Mass-transfer parameters obtained for Cr(III) uptake in NaA zeolite packed bed (Barros et al., 2002)

## 1. Introduction

Adsorption as well as ion exchange share many common features. Although such phenomena are distinct (ion exchange is a stoichiometric process) they can be generically denominated as sorption processes. Then, as already known, sorption is a well-established technology in chemical engineering.

The sorption ability of different sorbents is strongly dependent on the available surface area, polarity, contact time, pH and the degree of hydrophobic nature of the adsorbent and adsorbate (Suzuki, 1990). Therefore, the selection of the sorbent is the first step in such investigation. Studies should be firstly focused on batch systems in equilibrium and isotherms should be constructed.

Equilibrium condition is attained when the concentration of the solute remains constant, as a result of zero net transfer of solute sorbed and desorbed from sorbent surface. The equilibrium sorption isotherms describe these relationships between the equilibrium concentration of the sorbate in the solid and liquid phase at constant temperature. Experimental data may provide different isotherm shapes such as: Linear, Favorable, Strongly favorable, Irreversible and Unfavorable (McCabe et al., 2001) as shown in Figure 1.

The linear isotherm starts from the origin. Although it does not show a selectivity behavior, the sorbent related to this isotherm sometimes is chosen because the linear isotherm facilitates the column modeling, mainly when equilibrium data is added to the phenomenological dynamic model (Helferich, 1995).

Sorbents that provide isotherms with convex upward curvature are denominated as favorable and strongly favorable. These shapes are often selected for dynamic studies because they show the sorbent selectivity to the sorbate of interest. Nevertheless, they are not convenient when regeneration is required because it may be related to an unfavorable isotherm and quite long mass-transfer zones in the bed (McCabe et al., 2001). Moreover, the famous Langmuir model provides good adjustments to strongly favorable isotherms as it forms a plateau that represents in many cases, the monolayer sorption. Here, it must be remembered that the equilibrium equation is used in the modeling of fixed bed.

Finally, it may be emphasized that the Langmuir isotherm is derived assuming a uniform surface, which is many cases is not rigorously valid. This relation works fairly well, even with sorbents with high heterogeneity such as zeolites, clays or activated carbon.Here some aspects should be stressed. The first one is related to the model itself. Sometimes the Langmuir model represents the experimental data although it is known that are different sites involved in the sorption process such as the ones located in the supercages or in the sodalite cages of NaX zeolite (Barros et al., 2004). On the other hand, sorbent may have high heterogeneity and only one type of site is effective in the sorption process. Then, the experimental data may be fitted successfully to such model and the assumptions previously considered are still valid. This may be case of sorption of large molecules such as dyes.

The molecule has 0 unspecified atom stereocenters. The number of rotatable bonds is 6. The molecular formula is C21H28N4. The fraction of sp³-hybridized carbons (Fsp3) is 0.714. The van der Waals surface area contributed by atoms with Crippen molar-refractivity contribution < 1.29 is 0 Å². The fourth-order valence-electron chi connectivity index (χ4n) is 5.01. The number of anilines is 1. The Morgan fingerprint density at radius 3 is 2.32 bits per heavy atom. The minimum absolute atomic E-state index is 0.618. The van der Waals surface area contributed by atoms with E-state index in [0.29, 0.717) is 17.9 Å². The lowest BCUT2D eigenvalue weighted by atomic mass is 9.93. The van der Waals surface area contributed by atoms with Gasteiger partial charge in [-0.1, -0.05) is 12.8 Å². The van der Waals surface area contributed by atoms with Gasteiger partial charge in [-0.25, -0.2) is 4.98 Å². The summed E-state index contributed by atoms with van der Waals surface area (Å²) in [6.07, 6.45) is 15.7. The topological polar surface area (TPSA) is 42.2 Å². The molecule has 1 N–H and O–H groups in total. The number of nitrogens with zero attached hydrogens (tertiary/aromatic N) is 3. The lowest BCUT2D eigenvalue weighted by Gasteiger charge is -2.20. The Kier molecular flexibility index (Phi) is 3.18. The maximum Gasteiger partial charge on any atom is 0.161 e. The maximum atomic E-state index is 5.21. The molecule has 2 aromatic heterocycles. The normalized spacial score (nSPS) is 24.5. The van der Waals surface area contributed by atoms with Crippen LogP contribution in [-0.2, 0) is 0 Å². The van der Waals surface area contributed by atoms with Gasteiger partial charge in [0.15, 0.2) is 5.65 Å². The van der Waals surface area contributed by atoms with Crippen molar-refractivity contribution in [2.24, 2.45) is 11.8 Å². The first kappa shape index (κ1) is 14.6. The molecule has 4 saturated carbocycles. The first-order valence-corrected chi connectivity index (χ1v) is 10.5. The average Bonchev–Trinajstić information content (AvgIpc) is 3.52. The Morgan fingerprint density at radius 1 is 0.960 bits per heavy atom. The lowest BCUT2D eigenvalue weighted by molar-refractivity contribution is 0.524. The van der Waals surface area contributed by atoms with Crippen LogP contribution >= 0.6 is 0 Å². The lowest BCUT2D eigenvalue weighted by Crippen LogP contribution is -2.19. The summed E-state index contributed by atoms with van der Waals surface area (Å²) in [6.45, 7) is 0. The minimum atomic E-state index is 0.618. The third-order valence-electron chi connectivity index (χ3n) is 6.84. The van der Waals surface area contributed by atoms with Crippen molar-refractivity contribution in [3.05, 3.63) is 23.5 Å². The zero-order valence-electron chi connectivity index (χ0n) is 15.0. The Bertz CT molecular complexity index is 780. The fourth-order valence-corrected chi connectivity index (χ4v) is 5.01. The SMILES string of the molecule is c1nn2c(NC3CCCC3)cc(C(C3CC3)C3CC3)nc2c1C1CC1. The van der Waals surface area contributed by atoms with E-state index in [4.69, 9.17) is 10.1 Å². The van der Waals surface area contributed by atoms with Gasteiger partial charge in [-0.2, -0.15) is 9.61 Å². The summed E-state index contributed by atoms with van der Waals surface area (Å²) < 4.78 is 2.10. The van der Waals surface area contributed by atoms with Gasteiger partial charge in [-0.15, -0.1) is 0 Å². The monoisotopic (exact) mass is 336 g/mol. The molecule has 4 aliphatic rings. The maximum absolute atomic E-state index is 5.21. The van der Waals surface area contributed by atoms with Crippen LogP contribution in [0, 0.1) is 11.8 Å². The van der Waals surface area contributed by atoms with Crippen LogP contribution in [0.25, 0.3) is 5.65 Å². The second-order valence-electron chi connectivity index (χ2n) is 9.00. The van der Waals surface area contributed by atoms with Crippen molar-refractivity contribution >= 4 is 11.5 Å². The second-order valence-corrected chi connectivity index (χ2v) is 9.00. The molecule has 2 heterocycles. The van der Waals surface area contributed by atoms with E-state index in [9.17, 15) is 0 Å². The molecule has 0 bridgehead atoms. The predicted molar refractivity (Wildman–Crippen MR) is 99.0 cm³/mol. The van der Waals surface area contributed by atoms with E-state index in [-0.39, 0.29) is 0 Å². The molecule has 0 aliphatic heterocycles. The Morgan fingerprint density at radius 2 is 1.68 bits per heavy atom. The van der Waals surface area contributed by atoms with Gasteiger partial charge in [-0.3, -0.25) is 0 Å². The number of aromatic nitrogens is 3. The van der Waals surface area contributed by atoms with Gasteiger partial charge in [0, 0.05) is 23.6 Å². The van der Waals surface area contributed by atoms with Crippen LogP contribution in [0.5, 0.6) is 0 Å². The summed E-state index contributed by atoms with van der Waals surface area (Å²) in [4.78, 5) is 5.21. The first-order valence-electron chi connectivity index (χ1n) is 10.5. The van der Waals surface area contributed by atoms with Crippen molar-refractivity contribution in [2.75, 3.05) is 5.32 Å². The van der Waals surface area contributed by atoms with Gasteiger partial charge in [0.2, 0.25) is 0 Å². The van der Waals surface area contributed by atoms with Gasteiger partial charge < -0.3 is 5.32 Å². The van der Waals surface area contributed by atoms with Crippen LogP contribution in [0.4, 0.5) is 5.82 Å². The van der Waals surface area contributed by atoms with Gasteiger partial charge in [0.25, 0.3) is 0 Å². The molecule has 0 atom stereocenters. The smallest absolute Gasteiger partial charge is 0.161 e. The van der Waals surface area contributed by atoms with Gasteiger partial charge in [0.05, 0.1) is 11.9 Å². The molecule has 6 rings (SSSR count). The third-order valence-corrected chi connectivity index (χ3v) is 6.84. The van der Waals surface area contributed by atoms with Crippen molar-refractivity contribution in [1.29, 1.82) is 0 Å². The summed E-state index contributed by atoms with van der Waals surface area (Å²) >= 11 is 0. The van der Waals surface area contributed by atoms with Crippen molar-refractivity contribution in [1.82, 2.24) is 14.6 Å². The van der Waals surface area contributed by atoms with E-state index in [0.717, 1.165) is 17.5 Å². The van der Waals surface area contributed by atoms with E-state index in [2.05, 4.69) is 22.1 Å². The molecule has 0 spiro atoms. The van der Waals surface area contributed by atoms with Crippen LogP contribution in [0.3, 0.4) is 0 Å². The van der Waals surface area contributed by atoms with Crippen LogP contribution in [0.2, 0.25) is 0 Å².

The limiting case of the extremely favorable isotherm is the irreversible sorption represented by a horizontal line, that means a constant amount of sorbed compound. When the irreversible isotherm is obtained no regeneration is possible.

Designing of dynamic sorption processes also takes into account the multicomponent effluent. It means that studies of batch competitive systems should be relevant. Sorbents that have affinity to different sorbates may be less effective in removing the one of interest. It these cases, higher packed beds are required. The multicomponent equilibrium data are obtained considering the initial multicomponent solution. Many models have been proposed. Some of them are derived from the single Langmuir model. As it happens with the single sorption, even when the ion exchange phenomenon is involved, release of the out-going ion is neglected (Misak 2000; Sprynskyy et al., 2006).

The Binary Langmuir Model assumes a homogeneous surface with respect to the energy of adsorption, no interaction between adsorbed species and that all adsorption sites are equally available to all adsorbed species The Noncompetitive Langmuir Model considers that the concentration of the sorbate of interest in the sorbent depends on the concentration of the respective specie in the fluid phase only. In this case, monocomponent Langmuir can be applied for each one of the species in solution (Sánchez et al., 1999). In both cases, the Binary Langmuir Model and the Noncompetitive Langmuir Model, as there is no competition to the same sites, no overshooting is observed in the breakthrough curve. Overshooting will be discussed later.